These and other developments are reflected in major policy initiatives to be undertaken in Congress next year. For the past four years, control of Congress was divided between the Republican-controlled House of Representatives and the Democrat-controlled Senate. With Republicans about to control both the House and Senate, attention now is focusing on Rep. Fred Upton (Republican of Michigan), Chairman of the House Energy and Commerce Committee, and Sen. Lisa Murkowski (Republican of Alaska), incoming chair of the Senate Energy and Natural Resources Committee.

Both lawmakers have strong ties to the fossil fuel industries and are expected to push a number of important initiatives when the new Congress convenes in January, 2015. Among them:

Both are expected to move legislation that will formally approve the Keystone XL pipeline, which would move oil from Canada to Texas for export shipments. In addition, they strongly support expanded exports of liquefied natural gas. They also are expected to push for greater funding for the research and development of clean coal technologies. They may also try to restrict funding for the US Environmental Protection Agency to impose tighter emission controls on coal-fired power plants, but, they will face a veto threat from President Obama. They also strongly support nuclear power.

As to renewables and energy efficiency, both are expected to support strong research and development of “clean” technologies, including energy storage. They can be expected to continue the “beyond lithium-ion” approach that has been taken by the House and Senate appropriations committees. The ALABC will have an opportunity to, among other things, work with national laboratories in identifying basic energy research topics.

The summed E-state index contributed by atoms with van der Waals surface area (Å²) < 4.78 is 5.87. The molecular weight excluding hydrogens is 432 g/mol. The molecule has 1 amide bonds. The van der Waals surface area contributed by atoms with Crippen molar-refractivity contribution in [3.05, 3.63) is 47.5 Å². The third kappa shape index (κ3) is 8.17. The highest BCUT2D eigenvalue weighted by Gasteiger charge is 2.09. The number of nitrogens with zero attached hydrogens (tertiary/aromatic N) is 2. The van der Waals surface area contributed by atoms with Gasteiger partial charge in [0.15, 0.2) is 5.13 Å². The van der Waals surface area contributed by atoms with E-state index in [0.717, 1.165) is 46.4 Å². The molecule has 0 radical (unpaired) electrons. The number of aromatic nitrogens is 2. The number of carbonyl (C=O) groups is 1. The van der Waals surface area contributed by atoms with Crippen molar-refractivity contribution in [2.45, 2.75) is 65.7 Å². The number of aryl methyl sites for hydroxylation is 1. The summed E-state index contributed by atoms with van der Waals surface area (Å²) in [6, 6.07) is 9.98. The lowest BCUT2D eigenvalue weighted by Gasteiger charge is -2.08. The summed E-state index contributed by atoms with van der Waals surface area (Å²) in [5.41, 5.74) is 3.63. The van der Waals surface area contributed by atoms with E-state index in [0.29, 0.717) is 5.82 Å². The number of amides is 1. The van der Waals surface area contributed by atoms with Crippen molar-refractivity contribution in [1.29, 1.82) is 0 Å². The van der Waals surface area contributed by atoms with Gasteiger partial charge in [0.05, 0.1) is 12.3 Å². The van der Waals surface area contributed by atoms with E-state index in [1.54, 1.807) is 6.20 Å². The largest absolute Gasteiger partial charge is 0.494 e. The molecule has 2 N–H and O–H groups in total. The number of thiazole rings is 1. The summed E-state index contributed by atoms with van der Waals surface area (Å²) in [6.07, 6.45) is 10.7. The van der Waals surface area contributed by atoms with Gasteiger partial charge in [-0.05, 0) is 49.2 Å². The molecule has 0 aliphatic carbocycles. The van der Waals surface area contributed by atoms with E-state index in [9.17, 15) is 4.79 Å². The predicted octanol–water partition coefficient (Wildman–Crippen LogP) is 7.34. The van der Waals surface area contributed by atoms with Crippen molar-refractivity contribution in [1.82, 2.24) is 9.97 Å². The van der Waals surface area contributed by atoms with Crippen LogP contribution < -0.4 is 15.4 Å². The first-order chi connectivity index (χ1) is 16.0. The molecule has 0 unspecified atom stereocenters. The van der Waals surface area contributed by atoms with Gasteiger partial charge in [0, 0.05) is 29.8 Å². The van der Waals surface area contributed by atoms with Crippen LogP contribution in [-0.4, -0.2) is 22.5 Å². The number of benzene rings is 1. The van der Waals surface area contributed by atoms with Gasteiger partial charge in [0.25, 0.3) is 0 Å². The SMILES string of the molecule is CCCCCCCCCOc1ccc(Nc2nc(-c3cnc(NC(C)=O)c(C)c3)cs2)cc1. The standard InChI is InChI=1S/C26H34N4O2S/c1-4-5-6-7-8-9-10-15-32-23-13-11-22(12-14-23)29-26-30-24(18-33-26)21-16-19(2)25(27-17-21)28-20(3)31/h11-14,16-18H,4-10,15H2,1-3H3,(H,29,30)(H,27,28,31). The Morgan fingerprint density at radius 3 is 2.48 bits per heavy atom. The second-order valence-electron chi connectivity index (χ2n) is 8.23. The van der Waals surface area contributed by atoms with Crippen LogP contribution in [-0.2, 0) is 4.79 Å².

Tax credits, however, are another matter. Neither the Senate Energy and Natural Resources Committee nor the House Energy and Commerce Committee has jurisdiction over tax credits. The future of tax credits for renewable energy projects like wind and solar are in doubt. Before adjourning, Congress extended the production tax credit for wind projects by another two weeks to the end of 2014. It is unlikely Congress will extend them further. The same applies to solar energy tax credits due to expire at the end of 2015.

In the case of energy storage, Senate Finance Committee Chairman Ron Wyden (D-Oregon) had introduced legislation for investments tax credits to encourage energy storage, primarily to help grid integration of wind and solar power, but that failed to pass in the last Congress and its future is unclear.

As a result, while tax credits may not be favored by Republicans, that leaves research and development and this is where the energy committees in the House and Senate are likely to support a strong package of funding measures for a broad range of technologies, including energy storage.

It’s also worth noting that falling oil prices – combined with the fact that lithium and nickel metal hydride batteries remain more expensive than lead-acid – have had a negative impact on sales of plug-in hybrid and electric vehicles. Consumer attention is focusing instead on stop-start and micro-hybrid vehicles with lead-acid remaining the battery of choice for automakers. An opportunity, therefore, exists for the ALABC to work more closely with DOE in the testing of new advanced lead-acid battery and also the development of new design innovations.